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Wednesday, September 22, 2004

Blix, Yglesias and Salaten

Like Matthew Ygleisias, William Salaten seems uninterested in the legal implications of the absence of WMD in Iraq. In an excellent article Salaten writes "Like many other Americans, I asked whether the enforcement of Security Council resolutions defied by Saddam was our unilateral right. I neglected to ask whether it was our unilateral responsibility." he has also neglected to ask if, given what we now know, the invasion of Iraq can still be construed as enforcing a Security Council resolution. As far as I can tell Iraq was in compliance with 1441, Saddam Hussein had taken advantage of the last chance offered by the Security Council and the invasion was in direct violation of 1441 combined with the UN charter and not an implementation of 1441.

Also Salaten quotes Bush lying without pointing out the lie. At the UN Bush said ""Finally, the Security Council promised serious consequences for his defiance. … And so a coalition of nations enforced the just demands of the world." This is simply false. The clause of 1441 to which Bush refers is a reminder so the threat must have been there before 1441 and not finally made in 1441. More importantly 1441 did not promise serious consequences for Saddam Hussein's defiance. It threatened serious consequences for *copntinued* defiance. At the time of the invasion Bush may have sincerely thought Saddam Hussein was continuing to defy the security councile because he had kept hidden WMD. However, we now can be almost certain that this is not true.

Bush himself has frequently described 1441 as giving Saddam Hussein one last chance to comply, but he seems to be claiming that he has changed his mind. I think someone in the Bush administratino has finally recognised that, if Saddam Hussein had been given a last chance, he clearly did everything he could to take advantage of it. As a result of this blated recognition, Bush has reinterpreted 1441 in a way even more grossly inconsistent with the actual resolution than his earlier interpretations.

I resume my argument with Matthew Yglesias about the legality of the invasion of Iraq. I personally don't care much about international law and don't necessarily oppose actions which are banned by international law. Legality is just the topic of this post and the post below.

When arguing that the Saddam Hussein regime violated UN sc res 1441, Yglesias quotes a statement made by Hans Blix early in the inspections progress. I don't think that any reasonable person (including Matthew Yglesias) really thinks that Blix' complaints amount to a finding of a violation. For one thing, Blix did not suggest that the security council should begin considering punishments for Iraq. However, assuming for the sake of argument, that Blix was claiming that Iraq had violated 1441. If he had claimed that, Blix would have been wrong. At the time he probably believed that Iraq had stocks of chemical and biological weapons, and her certainly suspected that they might. Given that suspicion his very mild complaints can be understood as a polite expression of disbelief in the Saddam Hussein regimes claims that they had no such stocks. However even if I were to concede that Blix said Saddam Hussein had violated 1441, I would not concede that Saddam Hussein had, in fact, violated 1441. If Blix said that he was wrong (as I was at the time).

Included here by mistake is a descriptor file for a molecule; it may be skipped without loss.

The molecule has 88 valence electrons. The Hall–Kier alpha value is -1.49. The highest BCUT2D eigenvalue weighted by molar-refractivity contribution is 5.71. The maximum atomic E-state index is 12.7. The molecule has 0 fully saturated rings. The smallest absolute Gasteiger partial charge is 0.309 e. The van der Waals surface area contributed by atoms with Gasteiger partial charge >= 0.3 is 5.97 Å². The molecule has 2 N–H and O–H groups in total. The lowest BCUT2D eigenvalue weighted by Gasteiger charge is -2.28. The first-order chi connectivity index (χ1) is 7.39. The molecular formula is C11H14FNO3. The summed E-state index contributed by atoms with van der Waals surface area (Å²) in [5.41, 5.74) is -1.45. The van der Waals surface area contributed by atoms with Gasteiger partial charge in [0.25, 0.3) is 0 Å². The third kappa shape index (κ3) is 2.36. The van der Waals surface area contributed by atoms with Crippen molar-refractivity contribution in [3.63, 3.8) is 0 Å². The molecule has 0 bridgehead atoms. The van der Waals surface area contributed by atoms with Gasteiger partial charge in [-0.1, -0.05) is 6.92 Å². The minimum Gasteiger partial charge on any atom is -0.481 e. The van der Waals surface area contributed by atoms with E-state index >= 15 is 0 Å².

We now know much more than Blix new then. As far as can be told, the empty list of banned weapons in Iraq was complete, and the list of arguably banned al Samoud missiles was complete. Iraq failed to provide enough documentation of how the weapons had been destroyed to convince Blix, but as far as we now know, they made a good faith effort to do so. As far as I know, further relevant documents have not been found after the invasion. They were clearly trying to convince everyone that they no longer had WMD. this is exactly what they were required to do by 1441 since they did not have WMD.

The invasion would have been legal if Iraq had violated 1441. If Blix had incorrectly inferred that they were violating 1441, he would have been wrong. A good faith error by an honest international civil servent is not a causus bellus.

Of course, I don't think Blix ever declared Iraq in violation of 1441.

To go over the facts as I recall them for the hundredth time (that is the part below is really really boring by now)

There appear to have been no WMD in Iraq known to the S Hussein regime. There were WMD that they didn't know about including undestroyed bombs that they dug up and surrendered later and two shells used to rig a non exploding roadside non bomb by people who thought they contained high explosives (as used they were harmless if they had contained explosives they wouldn't have been).

I might add thatafter fruitless efforts to WMD Blix seems to have changed his mind. I infer this from the fact that he said the inspections could be completed in months not weeks or years. This could only be true if Blix were close to concluding that there were no WMD. If Blix had then been confident that Iraq had WMD, he couldn't promise an end to the inspections process until they were found and couldn't have been sure of finding them in months not years.

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